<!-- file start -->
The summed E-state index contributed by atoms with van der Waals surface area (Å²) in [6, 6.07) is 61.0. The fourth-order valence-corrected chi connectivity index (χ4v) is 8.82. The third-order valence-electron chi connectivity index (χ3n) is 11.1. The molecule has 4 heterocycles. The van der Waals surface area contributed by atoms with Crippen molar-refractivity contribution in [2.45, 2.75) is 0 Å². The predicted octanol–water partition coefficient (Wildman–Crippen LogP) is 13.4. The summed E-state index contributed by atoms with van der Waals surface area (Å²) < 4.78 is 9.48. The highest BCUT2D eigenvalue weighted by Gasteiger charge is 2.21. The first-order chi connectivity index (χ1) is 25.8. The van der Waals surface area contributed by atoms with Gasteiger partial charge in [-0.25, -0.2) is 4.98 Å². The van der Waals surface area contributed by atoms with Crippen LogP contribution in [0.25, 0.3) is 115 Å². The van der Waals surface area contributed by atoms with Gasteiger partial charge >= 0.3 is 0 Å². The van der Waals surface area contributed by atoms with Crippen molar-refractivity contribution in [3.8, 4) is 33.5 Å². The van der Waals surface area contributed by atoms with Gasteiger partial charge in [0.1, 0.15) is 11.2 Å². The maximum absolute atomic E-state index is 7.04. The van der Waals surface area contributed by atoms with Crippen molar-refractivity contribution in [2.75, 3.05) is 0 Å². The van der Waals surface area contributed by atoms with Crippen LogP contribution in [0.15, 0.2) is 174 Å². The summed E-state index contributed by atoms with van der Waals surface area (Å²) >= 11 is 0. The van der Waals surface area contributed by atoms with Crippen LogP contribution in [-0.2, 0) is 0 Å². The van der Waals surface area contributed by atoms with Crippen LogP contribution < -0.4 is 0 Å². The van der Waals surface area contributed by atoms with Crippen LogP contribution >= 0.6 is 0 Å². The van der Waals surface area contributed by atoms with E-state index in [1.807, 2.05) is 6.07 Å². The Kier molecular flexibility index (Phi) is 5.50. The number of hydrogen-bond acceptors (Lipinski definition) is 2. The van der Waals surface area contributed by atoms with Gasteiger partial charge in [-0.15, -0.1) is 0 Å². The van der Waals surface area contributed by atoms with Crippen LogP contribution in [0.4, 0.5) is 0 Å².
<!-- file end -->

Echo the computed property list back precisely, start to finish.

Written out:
The summed E-state index contributed by atoms with van der Waals surface area (Å²) in [6, 6.07) is 61.0. The fourth-order valence-corrected chi connectivity index (χ4v) is 8.82. The third-order valence-electron chi connectivity index (χ3n) is 11.1. The molecule has 4 heterocycles. The van der Waals surface area contributed by atoms with Crippen molar-refractivity contribution in [2.45, 2.75) is 0 Å². The predicted octanol–water partition coefficient (Wildman–Crippen LogP) is 13.4. The summed E-state index contributed by atoms with van der Waals surface area (Å²) < 4.78 is 9.48. The highest BCUT2D eigenvalue weighted by Gasteiger charge is 2.21. The first-order chi connectivity index (χ1) is 25.8. The van der Waals surface area contributed by atoms with Gasteiger partial charge in [-0.25, -0.2) is 4.98 Å². The van der Waals surface area contributed by atoms with Crippen LogP contribution in [0.25, 0.3) is 115 Å². The van der Waals surface area contributed by atoms with Gasteiger partial charge >= 0.3 is 0 Å². The van der Waals surface area contributed by atoms with Crippen molar-refractivity contribution in [3.8, 4) is 33.5 Å². The van der Waals surface area contributed by atoms with Gasteiger partial charge in [0.1, 0.15) is 11.2 Å². The maximum absolute atomic E-state index is 7.04. The van der Waals surface area contributed by atoms with Crippen molar-refractivity contribution in [2.75, 3.05) is 0 Å². The van der Waals surface area contributed by atoms with Crippen LogP contribution in [0.15, 0.2) is 174 Å². The summed E-state index contributed by atoms with van der Waals surface area (Å²) >= 11 is 0. The van der Waals surface area contributed by atoms with Crippen LogP contribution in [-0.2, 0) is 0 Å². The van der Waals surface area contributed by atoms with Crippen LogP contribution < -0.4 is 0 Å². The van der Waals surface area contributed by atoms with Crippen LogP contribution >= 0.6 is 0 Å². The van der Waals surface area contributed by atoms with E-state index in [1.807, 2.05) is 6.07 Å². The Kier molecular flexibility index (Phi) is 5.50. The number of hydrogen-bond acceptors (Lipinski definition) is 2. The van der Waals surface area contributed by atoms with Gasteiger partial charge in [-0.15, -0.1) is 0 Å². The van der Waals surface area contributed by atoms with Crippen LogP contribution in [0.4, 0.5) is 0 Å².